- His body underwent physical modifications: Voldemort has red eyes and a snake-like face, whereas young Tom Riddle has normal features. These modifications caused his body to be destroyed when he was hit by the rebounding Killing Curse at Godric's Hollow, whereas this curse shouldn't have done anything to the body. [The bodies of people killed by Avada Kedavra are left unmarked: "The Riddles all appeared to be in perfect health -- apart from the fact that they were all dead." (GoF, pg. 9, UK paperback)]. Needless to say, this last effect wasn't intended by Voldemort.
- His mind was apparently unaffected.
- His soul may or may not have been affected (we don't have enough information to go on with).
- His life essence is now immune to Avada Kedavra. That was Voldemort's aim and that's why he didn't die at Godric's Hollow.
- His humanness disappeared. That's why the prophecy says "power the Dark Lord knows not." Either Voldemort didn't realize it happened, or he
discarded it as a minor drawback. (In Sacrifice, Voldemort-Style, Daniela Teo likewise suggested that Voldemort sacrificed "his human self" in order to attain immortality.)
In our potion analogy, the Voldemort-cauldron contains the liquids A (the properties of which have changed), B and C, and the temperature of the fire has been modified.
What Happened At Godric's Hollow...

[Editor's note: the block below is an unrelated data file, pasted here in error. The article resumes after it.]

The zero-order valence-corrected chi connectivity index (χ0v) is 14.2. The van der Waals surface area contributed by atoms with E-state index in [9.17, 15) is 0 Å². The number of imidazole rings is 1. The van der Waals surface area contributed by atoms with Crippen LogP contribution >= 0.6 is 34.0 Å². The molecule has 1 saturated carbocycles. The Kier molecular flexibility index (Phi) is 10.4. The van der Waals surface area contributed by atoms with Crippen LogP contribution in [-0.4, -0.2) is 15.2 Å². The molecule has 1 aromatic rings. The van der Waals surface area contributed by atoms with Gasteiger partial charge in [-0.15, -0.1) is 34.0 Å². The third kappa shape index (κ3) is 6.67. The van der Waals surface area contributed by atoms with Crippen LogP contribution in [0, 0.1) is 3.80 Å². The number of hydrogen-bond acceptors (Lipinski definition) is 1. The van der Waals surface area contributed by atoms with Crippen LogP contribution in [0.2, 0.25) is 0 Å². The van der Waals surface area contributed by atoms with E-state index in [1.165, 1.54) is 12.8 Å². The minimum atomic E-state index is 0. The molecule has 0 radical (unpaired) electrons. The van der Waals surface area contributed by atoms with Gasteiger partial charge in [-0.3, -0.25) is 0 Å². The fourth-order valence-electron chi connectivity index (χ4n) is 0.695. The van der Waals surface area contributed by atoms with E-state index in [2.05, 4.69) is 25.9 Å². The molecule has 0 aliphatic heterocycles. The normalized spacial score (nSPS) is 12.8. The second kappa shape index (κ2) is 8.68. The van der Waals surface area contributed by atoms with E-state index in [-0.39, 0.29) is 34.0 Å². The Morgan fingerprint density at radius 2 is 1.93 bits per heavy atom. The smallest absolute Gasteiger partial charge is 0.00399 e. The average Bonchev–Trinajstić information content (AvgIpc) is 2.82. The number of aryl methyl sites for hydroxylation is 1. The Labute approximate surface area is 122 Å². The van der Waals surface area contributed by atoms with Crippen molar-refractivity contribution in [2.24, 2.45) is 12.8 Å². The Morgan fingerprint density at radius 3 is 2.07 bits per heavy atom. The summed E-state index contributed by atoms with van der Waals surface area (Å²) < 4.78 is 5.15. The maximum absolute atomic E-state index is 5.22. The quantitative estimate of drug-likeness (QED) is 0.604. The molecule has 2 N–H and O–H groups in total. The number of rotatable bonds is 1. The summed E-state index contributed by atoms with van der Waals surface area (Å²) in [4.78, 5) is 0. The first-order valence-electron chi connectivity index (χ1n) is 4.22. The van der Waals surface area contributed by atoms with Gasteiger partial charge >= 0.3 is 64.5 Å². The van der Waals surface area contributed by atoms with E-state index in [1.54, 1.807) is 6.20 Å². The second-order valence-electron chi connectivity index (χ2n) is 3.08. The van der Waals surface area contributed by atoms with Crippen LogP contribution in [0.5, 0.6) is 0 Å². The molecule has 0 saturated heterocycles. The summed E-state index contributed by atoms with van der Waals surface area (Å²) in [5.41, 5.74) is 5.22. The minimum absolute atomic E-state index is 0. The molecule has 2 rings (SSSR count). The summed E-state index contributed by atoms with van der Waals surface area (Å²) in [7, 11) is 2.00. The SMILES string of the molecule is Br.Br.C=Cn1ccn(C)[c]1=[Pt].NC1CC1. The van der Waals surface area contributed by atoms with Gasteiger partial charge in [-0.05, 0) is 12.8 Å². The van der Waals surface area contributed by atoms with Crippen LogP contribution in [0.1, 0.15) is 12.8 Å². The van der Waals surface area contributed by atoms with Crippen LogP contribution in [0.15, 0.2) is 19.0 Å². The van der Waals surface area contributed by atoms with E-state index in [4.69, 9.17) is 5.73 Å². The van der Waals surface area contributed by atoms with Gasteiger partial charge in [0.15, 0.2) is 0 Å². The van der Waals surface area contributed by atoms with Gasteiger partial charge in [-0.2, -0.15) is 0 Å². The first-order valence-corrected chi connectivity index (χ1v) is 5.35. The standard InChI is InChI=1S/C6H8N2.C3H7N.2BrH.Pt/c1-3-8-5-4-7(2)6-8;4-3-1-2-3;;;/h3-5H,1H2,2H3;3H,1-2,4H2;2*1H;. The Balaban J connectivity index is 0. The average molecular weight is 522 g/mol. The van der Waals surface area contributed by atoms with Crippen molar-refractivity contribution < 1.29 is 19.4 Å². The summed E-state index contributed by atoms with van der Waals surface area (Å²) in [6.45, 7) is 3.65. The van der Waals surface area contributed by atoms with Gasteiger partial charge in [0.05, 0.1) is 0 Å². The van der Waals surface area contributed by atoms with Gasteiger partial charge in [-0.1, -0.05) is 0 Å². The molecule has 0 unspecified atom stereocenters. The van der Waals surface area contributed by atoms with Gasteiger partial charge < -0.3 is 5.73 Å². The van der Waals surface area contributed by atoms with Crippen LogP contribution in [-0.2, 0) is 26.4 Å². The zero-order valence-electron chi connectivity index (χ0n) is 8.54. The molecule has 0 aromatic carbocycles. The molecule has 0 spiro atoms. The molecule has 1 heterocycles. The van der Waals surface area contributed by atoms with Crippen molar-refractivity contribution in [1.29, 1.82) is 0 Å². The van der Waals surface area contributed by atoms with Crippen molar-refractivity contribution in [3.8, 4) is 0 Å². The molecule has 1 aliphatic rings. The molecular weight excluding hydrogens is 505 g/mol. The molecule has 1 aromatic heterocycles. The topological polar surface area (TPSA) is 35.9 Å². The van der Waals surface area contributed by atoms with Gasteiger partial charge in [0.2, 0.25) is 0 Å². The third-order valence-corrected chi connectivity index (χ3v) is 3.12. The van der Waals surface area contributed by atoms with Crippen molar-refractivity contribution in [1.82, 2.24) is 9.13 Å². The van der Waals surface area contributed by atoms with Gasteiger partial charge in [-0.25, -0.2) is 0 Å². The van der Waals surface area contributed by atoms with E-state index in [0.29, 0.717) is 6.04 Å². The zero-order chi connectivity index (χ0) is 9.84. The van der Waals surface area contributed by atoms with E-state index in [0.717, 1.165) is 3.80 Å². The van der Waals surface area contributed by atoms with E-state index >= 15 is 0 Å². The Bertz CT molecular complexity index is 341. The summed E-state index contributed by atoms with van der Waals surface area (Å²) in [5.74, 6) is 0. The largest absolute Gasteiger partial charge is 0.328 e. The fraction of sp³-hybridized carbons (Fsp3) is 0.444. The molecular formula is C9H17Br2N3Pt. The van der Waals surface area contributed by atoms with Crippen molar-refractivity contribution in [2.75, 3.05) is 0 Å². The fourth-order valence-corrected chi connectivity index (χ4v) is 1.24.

When Voldemort was hit by the rebounding Avada Kedavra, his body was destroyed [if it weren't the case, we would have heard of it. Moreover, Voldemort wouldn't have needed to recreate "his old body" in the graveyard (GoF, pg. 569)]. Voldemort's vapour form was simply a mixture of his soul, mind and altered life essence (all of his parts, minus his body). His soul didn't go behind the Veil or wherever one's soul goes when one dies, because he never died since his altered life essence was still holding his soul and mind together. (The fire, protected against Avada Kedavra, was still burning under the Voldemort-cauldron then containing only B and C). The bodies of the animals he possessed weren't strong enough to support their own life essence and Voldemort's, so they died soon after the possession. Quirrell's body wasn't strong enough either, so he had to drink unicorn blood to strengthen it.